With participating organisations University of Tasmania, Soils for Life, Birchip Cropping Group, Farmlink Research, Southern Farming Systems
By Dr Shane Powell, Senior Lecturer, Tasmanina Insititute of Agriculture.
By ‘smelling soil’, researchers hope to identify soils that have specific ‘signatures’ associated with particular characteristics.
Led by the Tasmanian Institute of Agriculture (TIA), with input from participating organisation growers, a Soils CRC project, is aiming to develop alternative ways of assessing soil health.
Growers want to know more about how their soils are performing and how their management activities affect the way soil functions. Our aim is to use low cost commercially available sensors to build an eNose that can detect gases in soils.
So what does the eNose actually ‘smell’?
Microorganisms in the soil produce many chemicals including volatile organic carbons (VOCs) which are small carbon-based molecules that evaporate easily. Different types of microbes produce different VOCs which the eNose can detect and these can be used to provide an indication of how the soil microorganisms are functioning. This allows growers to monitor changes in their soil to inform decisions about land management practices.
For example, our trials have shown our eNose can differentiate between different soil types and it can detect changes as soil dries out or becomes water-logged. We also have data from a small trial that suggests the eNose detects different signals from soil in which plants have been inoculated with nitrogen-fixing rhizobia compared to soil in which the plants have not been inoculated. In other words, the eNose can detect differences in microbial activity in the soil.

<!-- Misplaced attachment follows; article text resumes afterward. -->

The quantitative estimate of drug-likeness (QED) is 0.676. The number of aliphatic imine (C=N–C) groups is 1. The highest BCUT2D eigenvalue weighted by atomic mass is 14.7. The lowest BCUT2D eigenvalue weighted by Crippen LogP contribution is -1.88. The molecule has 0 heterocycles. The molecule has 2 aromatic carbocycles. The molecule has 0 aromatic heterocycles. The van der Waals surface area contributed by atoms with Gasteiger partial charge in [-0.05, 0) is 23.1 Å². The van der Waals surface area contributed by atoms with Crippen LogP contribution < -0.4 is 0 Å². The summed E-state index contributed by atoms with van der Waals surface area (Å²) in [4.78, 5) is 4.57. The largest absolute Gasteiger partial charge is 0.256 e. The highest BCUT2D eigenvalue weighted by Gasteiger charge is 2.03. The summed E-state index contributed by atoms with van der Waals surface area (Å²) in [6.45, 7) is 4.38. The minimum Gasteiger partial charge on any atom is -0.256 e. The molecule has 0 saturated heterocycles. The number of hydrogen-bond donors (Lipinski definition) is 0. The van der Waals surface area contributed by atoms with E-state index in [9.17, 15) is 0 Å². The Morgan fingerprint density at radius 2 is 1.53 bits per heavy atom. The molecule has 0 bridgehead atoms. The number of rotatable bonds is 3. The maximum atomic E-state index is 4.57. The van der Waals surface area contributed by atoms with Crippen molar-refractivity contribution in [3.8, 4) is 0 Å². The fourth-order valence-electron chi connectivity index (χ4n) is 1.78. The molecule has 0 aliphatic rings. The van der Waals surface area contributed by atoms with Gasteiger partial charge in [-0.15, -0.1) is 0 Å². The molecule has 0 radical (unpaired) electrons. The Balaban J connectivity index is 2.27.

Different growers have different questions about their soil microbes – questions that are not readily answered by traditional and time-consuming microbial tests. Clearly, an eNose will need to do more than ‘one thing’ and it will need to do it efficiently.
Growers have indicated they would like a simple readout but also the ability to look more deeply into their soil data when they are ready. This won’t be easy because the eNose generates an enormous amount of data – but we are working on ways to analyse and interpret the eNose signals.
One way to solve this problem is to simulate human sensory skills, whereby when we smell soil with our nose the brain tells us whether it is a ‘healthy’ smell or not. This inspired us to try using a neural network as the ‘brain’ for our electronic ‘nose’. An early prototype is over 99 per cent accurate at telling the difference between a soil that is sustaining native timber and the same soil with a vegetable crop.
We are also starting to design how the eNose will function in the field: power supply and protection from adverse environmental conditions are two big issues to be solved. Solar power is one solution but what happens at night and how long can the battery last when it gets cold? How do we protect it from curious wildlife?
All the while we consider the long list of features in the e-nose that growers asked for: everything from connecting to an App on their phone and archiving their data to providing advice on the most compatible crops for that soil. Some of these ideas can be incorporated into our prototypes, some are ideas for a later version and/or for the day when other technology makes it feasible.
Our plans for testing of prototype eNoses with growers have been on hold since March although our grower group partners are keen to find ways to continue to work with us and their growers. As we start to plan for the next phase of eNose development we will be asking more questions from our collaborating growers!
The eNose project is being delivered by the Soil CRC through its partners the University of Tasmania, Southern Farming Systems, Soils for Life, Birchip Cropping Group and FarmLink. The Soil CRC is funded by the Australian Government and participant organisations.
TIA is a joint venture between the University of Tasmania and the Tasmanian Government.
Find out more about project here: